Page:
Thursday, July 7, 2011

"BLENDED", THE SEQUEL - To Prologue or Not To Prologue Revisited

The great prologue debate....

I have revisited this post and revamped it after more research and added my final decision towards the bottom of this post. Enjoy!

So finally, the muse is back and I'm working on the sequel to Winter's Captive, tentatively called Blended.

The first dilema I came across was,  do I write a prologue or not. There are so many sites on line discussing this subject and none of them agree. I did a lot of on line research on this subject and this is what I found.

Here is the "DON'T use a prologue" reasons list:

1. Can be boring to the reader and lead them away from the actual story if not done right.
2. Decide if it is really necessary, can you fit it into Chapter 1?
3. Newbies use them because they don't know how to backstory in Chapter 1 with set-up information.
4. More than five pages is too long, write a chapter.
5. Under five pages is too short, not necessary.
6. Agents hate them.

Here's the "YES, use a prologue" reasons list.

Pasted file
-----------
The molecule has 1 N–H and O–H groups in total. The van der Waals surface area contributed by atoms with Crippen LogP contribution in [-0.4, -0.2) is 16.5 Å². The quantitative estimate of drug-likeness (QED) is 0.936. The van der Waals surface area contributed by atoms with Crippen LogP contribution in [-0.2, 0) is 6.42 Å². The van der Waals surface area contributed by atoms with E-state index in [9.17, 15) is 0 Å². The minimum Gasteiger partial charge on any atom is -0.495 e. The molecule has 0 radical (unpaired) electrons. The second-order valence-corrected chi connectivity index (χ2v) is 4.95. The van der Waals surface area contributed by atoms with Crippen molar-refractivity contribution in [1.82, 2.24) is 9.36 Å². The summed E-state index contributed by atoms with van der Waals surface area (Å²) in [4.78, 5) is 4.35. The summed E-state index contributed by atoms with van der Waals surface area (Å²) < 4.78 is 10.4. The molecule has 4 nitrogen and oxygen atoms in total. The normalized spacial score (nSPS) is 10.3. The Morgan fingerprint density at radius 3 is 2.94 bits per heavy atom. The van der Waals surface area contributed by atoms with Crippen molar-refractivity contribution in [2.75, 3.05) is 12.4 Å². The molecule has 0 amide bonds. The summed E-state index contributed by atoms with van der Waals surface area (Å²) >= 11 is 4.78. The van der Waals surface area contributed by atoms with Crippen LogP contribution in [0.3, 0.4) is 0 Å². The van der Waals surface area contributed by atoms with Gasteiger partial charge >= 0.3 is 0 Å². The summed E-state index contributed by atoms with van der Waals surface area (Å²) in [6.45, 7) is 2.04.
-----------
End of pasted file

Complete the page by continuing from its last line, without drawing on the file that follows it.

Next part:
1. Too much backstory in Chapter 1 is boring and takes the reader away from the actual story, use a prologue.
2. If the timeline is earlier than Chapter 1, use a prologue.
3. If you need to move into the sequel, referencing some details from the first book, use a prologue because
    the sequel should stand alone without repeating too much information from the first book.

This was all very confusing to me and in the end I decided to use a prologue because the timeline is later than the original story but earlier than the beginning of the sequel. After much debate with myself, I decided a prologue was necessary to set up the start of the sequel without conflicting timelines and too much backstory in Chapter 1, which could bog down the story and bore the reader.